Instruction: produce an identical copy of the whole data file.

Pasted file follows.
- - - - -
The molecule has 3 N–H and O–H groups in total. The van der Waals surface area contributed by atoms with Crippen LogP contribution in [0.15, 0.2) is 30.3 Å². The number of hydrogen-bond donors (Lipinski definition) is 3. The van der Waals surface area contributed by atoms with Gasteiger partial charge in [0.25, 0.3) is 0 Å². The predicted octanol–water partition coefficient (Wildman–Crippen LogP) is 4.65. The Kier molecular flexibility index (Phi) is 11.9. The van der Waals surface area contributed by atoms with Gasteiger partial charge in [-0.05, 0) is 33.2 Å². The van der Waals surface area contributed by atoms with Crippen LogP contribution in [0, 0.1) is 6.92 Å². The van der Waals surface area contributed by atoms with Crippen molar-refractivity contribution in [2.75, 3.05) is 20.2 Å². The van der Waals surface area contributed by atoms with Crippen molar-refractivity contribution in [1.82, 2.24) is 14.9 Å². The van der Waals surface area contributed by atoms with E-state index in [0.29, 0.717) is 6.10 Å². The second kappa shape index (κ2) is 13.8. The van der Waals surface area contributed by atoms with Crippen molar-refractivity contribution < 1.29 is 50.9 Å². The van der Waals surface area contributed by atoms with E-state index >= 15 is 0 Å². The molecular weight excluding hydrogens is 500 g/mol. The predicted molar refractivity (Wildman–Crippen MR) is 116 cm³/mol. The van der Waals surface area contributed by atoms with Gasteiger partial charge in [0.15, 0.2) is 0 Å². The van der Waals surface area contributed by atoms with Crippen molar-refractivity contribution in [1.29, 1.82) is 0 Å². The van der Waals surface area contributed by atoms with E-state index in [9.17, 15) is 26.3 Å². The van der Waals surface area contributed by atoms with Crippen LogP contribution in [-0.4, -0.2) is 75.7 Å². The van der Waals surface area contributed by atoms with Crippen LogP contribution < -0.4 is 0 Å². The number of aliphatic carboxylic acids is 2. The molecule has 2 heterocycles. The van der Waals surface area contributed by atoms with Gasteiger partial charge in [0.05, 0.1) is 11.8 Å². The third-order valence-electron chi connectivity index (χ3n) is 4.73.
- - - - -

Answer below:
The molecule has 3 N–H and O–H groups in total. The van der Waals surface area contributed by atoms with Crippen LogP contribution in [0.15, 0.2) is 30.3 Å². The number of hydrogen-bond donors (Lipinski definition) is 3. The van der Waals surface area contributed by atoms with Gasteiger partial charge in [0.25, 0.3) is 0 Å². The predicted octanol–water partition coefficient (Wildman–Crippen LogP) is 4.65. The Kier molecular flexibility index (Phi) is 11.9. The van der Waals surface area contributed by atoms with Gasteiger partial charge in [-0.05, 0) is 33.2 Å². The van der Waals surface area contributed by atoms with Crippen LogP contribution in [0, 0.1) is 6.92 Å². The van der Waals surface area contributed by atoms with Crippen molar-refractivity contribution in [2.75, 3.05) is 20.2 Å². The van der Waals surface area contributed by atoms with Crippen molar-refractivity contribution in [1.82, 2.24) is 14.9 Å². The van der Waals surface area contributed by atoms with E-state index in [0.29, 0.717) is 6.10 Å². The second kappa shape index (κ2) is 13.8. The van der Waals surface area contributed by atoms with Crippen molar-refractivity contribution < 1.29 is 50.9 Å². The van der Waals surface area contributed by atoms with E-state index >= 15 is 0 Å². The molecular weight excluding hydrogens is 500 g/mol. The predicted molar refractivity (Wildman–Crippen MR) is 116 cm³/mol. The van der Waals surface area contributed by atoms with Gasteiger partial charge in [0.15, 0.2) is 0 Å². The van der Waals surface area contributed by atoms with Crippen molar-refractivity contribution in [1.29, 1.82) is 0 Å². The van der Waals surface area contributed by atoms with E-state index in [9.17, 15) is 26.3 Å². The van der Waals surface area contributed by atoms with Crippen LogP contribution in [-0.4, -0.2) is 75.7 Å². The van der Waals surface area contributed by atoms with Crippen LogP contribution < -0.4 is 0 Å². The number of aliphatic carboxylic acids is 2. The molecule has 2 heterocycles. The van der Waals surface area contributed by atoms with Gasteiger partial charge in [0.05, 0.1) is 11.8 Å². The third-order valence-electron chi connectivity index (χ3n) is 4.73.